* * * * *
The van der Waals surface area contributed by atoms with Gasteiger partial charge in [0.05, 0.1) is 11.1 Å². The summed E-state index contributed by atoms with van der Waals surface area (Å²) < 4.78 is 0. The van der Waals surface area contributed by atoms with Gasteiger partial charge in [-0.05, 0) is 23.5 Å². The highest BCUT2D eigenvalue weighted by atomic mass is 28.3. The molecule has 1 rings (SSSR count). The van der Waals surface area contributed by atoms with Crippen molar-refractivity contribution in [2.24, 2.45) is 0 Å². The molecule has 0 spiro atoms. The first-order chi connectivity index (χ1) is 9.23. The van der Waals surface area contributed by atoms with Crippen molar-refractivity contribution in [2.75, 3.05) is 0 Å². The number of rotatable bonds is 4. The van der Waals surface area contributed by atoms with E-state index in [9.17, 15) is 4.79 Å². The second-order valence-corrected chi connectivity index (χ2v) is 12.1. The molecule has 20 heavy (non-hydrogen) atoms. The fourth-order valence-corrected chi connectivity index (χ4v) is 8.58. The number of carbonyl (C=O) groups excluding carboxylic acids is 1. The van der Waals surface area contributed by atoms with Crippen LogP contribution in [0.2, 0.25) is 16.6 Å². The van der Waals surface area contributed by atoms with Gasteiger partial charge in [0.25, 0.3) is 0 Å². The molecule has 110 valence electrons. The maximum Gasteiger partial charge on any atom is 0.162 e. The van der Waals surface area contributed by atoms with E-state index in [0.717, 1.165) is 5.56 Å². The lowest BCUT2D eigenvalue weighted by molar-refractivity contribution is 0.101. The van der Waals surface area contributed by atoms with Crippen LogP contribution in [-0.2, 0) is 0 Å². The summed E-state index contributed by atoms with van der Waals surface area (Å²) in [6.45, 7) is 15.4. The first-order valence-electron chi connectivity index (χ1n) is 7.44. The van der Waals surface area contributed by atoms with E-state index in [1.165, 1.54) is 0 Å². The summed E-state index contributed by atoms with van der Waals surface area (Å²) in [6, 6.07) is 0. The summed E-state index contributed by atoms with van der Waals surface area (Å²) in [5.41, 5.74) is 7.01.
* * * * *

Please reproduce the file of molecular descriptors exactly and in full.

The van der Waals surface area contributed by atoms with Gasteiger partial charge in [0.05, 0.1) is 11.1 Å². The summed E-state index contributed by atoms with van der Waals surface area (Å²) < 4.78 is 0. The van der Waals surface area contributed by atoms with Gasteiger partial charge in [-0.05, 0) is 23.5 Å². The highest BCUT2D eigenvalue weighted by atomic mass is 28.3. The molecule has 1 rings (SSSR count). The van der Waals surface area contributed by atoms with Crippen molar-refractivity contribution in [2.24, 2.45) is 0 Å². The molecule has 0 spiro atoms. The first-order chi connectivity index (χ1) is 9.23. The van der Waals surface area contributed by atoms with Crippen molar-refractivity contribution in [2.75, 3.05) is 0 Å². The number of rotatable bonds is 4. The van der Waals surface area contributed by atoms with E-state index in [9.17, 15) is 4.79 Å². The second-order valence-corrected chi connectivity index (χ2v) is 12.1. The molecule has 20 heavy (non-hydrogen) atoms. The fourth-order valence-corrected chi connectivity index (χ4v) is 8.58. The number of carbonyl (C=O) groups excluding carboxylic acids is 1. The van der Waals surface area contributed by atoms with Crippen LogP contribution in [0.2, 0.25) is 16.6 Å². The van der Waals surface area contributed by atoms with Gasteiger partial charge in [0.25, 0.3) is 0 Å². The molecule has 110 valence electrons. The maximum Gasteiger partial charge on any atom is 0.162 e. The van der Waals surface area contributed by atoms with E-state index in [0.717, 1.165) is 5.56 Å². The lowest BCUT2D eigenvalue weighted by molar-refractivity contribution is 0.101. The van der Waals surface area contributed by atoms with Crippen LogP contribution in [-0.2, 0) is 0 Å². The summed E-state index contributed by atoms with van der Waals surface area (Å²) in [6.45, 7) is 15.4. The first-order valence-electron chi connectivity index (χ1n) is 7.44. The van der Waals surface area contributed by atoms with E-state index in [1.165, 1.54) is 0 Å². The summed E-state index contributed by atoms with van der Waals surface area (Å²) in [6, 6.07) is 0. The summed E-state index contributed by atoms with van der Waals surface area (Å²) in [5.41, 5.74) is 7.01.